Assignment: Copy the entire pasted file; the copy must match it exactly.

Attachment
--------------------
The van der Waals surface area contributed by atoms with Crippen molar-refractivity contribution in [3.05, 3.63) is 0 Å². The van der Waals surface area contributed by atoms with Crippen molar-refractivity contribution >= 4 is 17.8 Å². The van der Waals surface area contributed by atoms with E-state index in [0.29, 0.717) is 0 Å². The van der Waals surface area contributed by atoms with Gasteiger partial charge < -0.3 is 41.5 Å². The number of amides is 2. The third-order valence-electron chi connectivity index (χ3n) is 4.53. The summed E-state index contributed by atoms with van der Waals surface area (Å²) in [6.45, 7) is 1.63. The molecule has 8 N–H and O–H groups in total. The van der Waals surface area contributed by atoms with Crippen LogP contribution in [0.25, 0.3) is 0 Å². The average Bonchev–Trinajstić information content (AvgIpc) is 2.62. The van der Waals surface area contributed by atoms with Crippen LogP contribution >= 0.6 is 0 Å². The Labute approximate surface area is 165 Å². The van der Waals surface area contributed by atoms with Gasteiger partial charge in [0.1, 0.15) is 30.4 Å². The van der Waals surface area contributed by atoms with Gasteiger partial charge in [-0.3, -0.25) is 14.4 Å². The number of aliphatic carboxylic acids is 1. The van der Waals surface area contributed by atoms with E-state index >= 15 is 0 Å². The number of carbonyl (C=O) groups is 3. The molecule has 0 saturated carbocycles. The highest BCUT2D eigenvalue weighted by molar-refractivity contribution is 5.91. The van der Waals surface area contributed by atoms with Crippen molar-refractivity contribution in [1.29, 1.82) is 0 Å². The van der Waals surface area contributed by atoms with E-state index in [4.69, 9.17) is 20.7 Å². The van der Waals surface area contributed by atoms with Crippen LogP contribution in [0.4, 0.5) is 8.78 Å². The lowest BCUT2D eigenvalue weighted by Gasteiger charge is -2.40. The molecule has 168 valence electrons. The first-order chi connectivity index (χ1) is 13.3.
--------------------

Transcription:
The van der Waals surface area contributed by atoms with Crippen molar-refractivity contribution in [3.05, 3.63) is 0 Å². The van der Waals surface area contributed by atoms with Crippen molar-refractivity contribution >= 4 is 17.8 Å². The van der Waals surface area contributed by atoms with E-state index in [0.29, 0.717) is 0 Å². The van der Waals surface area contributed by atoms with Gasteiger partial charge < -0.3 is 41.5 Å². The number of amides is 2. The third-order valence-electron chi connectivity index (χ3n) is 4.53. The summed E-state index contributed by atoms with van der Waals surface area (Å²) in [6.45, 7) is 1.63. The molecule has 8 N–H and O–H groups in total. The van der Waals surface area contributed by atoms with Crippen LogP contribution in [0.25, 0.3) is 0 Å². The average Bonchev–Trinajstić information content (AvgIpc) is 2.62. The van der Waals surface area contributed by atoms with Crippen LogP contribution >= 0.6 is 0 Å². The Labute approximate surface area is 165 Å². The van der Waals surface area contributed by atoms with Gasteiger partial charge in [0.1, 0.15) is 30.4 Å². The van der Waals surface area contributed by atoms with Gasteiger partial charge in [-0.3, -0.25) is 14.4 Å². The number of aliphatic carboxylic acids is 1. The van der Waals surface area contributed by atoms with E-state index >= 15 is 0 Å². The number of carbonyl (C=O) groups is 3. The molecule has 0 saturated carbocycles. The highest BCUT2D eigenvalue weighted by molar-refractivity contribution is 5.91. The van der Waals surface area contributed by atoms with Crippen molar-refractivity contribution in [1.29, 1.82) is 0 Å². The van der Waals surface area contributed by atoms with E-state index in [4.69, 9.17) is 20.7 Å². The van der Waals surface area contributed by atoms with Crippen LogP contribution in [0.4, 0.5) is 8.78 Å². The lowest BCUT2D eigenvalue weighted by Gasteiger charge is -2.40. The molecule has 168 valence electrons. The first-order chi connectivity index (χ1) is 13.3.